The final days on land
In four days those skippers participating in the Vendée Globe 2008-2009 will one by one adopt the channel out of Les Sables d'Olonne. This will form part of a ceremony much anticipated by the public, who are still out in force along the pontoons, as well as the solo sailors who take to the sea. Back in the Vendée town since Monday, Loïck Peyron has rapidly got into the swing of things again with a series of organisation briefings, sailing and media engagements. On Sunday at 1302 hours the first of a long line of Gitanas will take the start of the reference solo round the world event: the hour draws ever closer!

With 4 days to go, headlines conjuring up images of ‘the pressure mounting on the pontoons of Port Olona' abound. However, despite his status as race favourite conferring a busy schedule on him in these final days on land, the skipper of Gitana Eighty hasn't lost his customary calm. The days still separating him from the start of his 3rd Vendée Globe roll briskly by; a pace which perfectly conforms with Loïck Peyron's personality. Despite everything – and experience does the talking – the time is skilfully divided up so that the slots for relaxation and work sessions with his team can harmoniously blend. As such, from tomorrow onwards, the meetings with Sylvain Mondon (Météo France) will intensify so as to prepare for the weather conditions at the start as well as the first days at sea: “we're beginning to look at the weather in more detail now but between now and Monday there may still be a lot of developments. For the time being, the trend is for an upwind start in SW'ly winds of between 20 and 25 knots. Then the wind should freshen in the evening to reach an average of 30-35 knots. This unsettled air flow will be accompanied by big seas; perhaps 2 to 3 metres as we cross the line. It'll be a selective introduction!” forecasts the Gitana Team's weather adviser (it is worth pointing out that the Vendée Globe is a race where weather assistance is forbidden. However the solo sailors may take on the expertise of specialists prior to the start).

Yesterday the skipper of Gitana Eighty and his team benefited from the still mild weather conditions to escape for a few hours offshore of Les Sables d'Olonne; an ultimate sail trial which will have provided Loïck with an opportunity to run through the basics one last time: “I consider that it's important to maintain the contact with the boat, especially a few days from the start. Furthermore I wanted to share a final sail with the members of Gitana Team who have taken care of Gitana Eighty and prepared her so well over the past months.”

Unbeaten for ten months on the Imoca circuit, the Loïck Peyron – Gitana Eighty duo is in better shape than ever. The shore crew, directed by William Fabulet, has left nothing to chance in providing its skipper with a more reliable and high performance steed. For his part, the sailor cannot conceal his desire for the allotted hour to come: “We're already in our race – or at the very least we're gradually entering into it – and yet we're still right in the thick of our life on land… it's ambiguous and not very comfortable! The desire to cast off is much in evidence!” concluded Loïck.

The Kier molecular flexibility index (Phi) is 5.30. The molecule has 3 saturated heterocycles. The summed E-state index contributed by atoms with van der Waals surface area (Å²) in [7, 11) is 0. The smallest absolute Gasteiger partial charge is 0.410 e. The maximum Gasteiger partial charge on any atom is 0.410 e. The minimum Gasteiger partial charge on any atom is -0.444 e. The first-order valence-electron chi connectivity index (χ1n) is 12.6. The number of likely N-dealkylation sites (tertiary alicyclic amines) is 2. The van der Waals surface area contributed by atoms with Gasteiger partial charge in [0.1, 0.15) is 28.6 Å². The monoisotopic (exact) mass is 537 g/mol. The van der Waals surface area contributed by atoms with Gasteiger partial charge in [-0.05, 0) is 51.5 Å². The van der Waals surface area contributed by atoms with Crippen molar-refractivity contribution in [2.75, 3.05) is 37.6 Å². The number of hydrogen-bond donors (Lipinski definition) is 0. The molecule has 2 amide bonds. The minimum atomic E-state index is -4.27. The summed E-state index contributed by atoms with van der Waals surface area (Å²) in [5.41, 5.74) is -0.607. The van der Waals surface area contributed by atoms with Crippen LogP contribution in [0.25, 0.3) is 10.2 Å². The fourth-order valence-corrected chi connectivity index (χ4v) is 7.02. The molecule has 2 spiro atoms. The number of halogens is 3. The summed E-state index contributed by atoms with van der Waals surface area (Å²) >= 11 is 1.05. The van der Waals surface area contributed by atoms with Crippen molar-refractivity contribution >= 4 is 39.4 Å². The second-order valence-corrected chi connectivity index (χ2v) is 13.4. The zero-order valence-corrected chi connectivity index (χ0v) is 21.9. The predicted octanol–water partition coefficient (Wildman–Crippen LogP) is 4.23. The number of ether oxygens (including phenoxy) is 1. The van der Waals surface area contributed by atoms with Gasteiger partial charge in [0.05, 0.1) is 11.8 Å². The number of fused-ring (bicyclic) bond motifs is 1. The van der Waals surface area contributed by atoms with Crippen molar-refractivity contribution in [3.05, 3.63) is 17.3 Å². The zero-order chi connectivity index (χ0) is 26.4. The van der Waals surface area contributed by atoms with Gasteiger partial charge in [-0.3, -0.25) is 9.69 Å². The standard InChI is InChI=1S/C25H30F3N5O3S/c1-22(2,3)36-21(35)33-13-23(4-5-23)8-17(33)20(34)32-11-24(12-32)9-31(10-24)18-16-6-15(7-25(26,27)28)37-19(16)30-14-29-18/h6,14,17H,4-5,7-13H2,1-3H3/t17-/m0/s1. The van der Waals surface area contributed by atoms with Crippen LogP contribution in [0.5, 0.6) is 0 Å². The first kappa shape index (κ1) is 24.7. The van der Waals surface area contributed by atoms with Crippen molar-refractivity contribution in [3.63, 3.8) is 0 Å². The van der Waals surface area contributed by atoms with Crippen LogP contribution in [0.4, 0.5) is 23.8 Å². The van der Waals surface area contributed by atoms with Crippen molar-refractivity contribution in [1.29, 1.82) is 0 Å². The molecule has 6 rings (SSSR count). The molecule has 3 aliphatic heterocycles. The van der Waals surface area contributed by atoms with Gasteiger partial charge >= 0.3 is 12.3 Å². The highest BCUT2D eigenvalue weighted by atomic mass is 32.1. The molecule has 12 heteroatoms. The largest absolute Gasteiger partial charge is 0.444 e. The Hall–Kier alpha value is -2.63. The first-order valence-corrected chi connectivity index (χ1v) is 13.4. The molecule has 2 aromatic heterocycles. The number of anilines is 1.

ICM around the world with Gitana Eighty

The Gitana Team and Loïck Peyron have opted to join forces with what is already a considerable amount of support from the Institut du Cerveau et de la Moelle épinière (Brain and Spinal Cord Institute). As such, with the institute's colours adorning the foot of the mast, the ICM will set off on the Vendée Globe 2008-2009 adventure with the monohull equipped by Baron Benjamin de Rothschild.

ICM, presentation

Alzheimer, Parkinson, Multiple Sclerosis, depression, CVA, paraplegia… neurological and psychiatric illnesses affect 1 in 8 people. The Institut du Cerveau et de la Moelle épinière - ICM is an international research centre which will bring together 600 researchers from 2010, at the heart of the Pitié-Salpêtrière hospital in Paris, where 100,000 patients in the neurology department are examined each year. The world's top researchers come to work in the 22,000 m2 of laboratories. This proximity of the sick/doctors/researchers represents inestimable hope and richness, enabling more effective treatment to be developed more quickly, to the great benefit of the sick. We are very lucky to witness the creation of this Institute in Paris.

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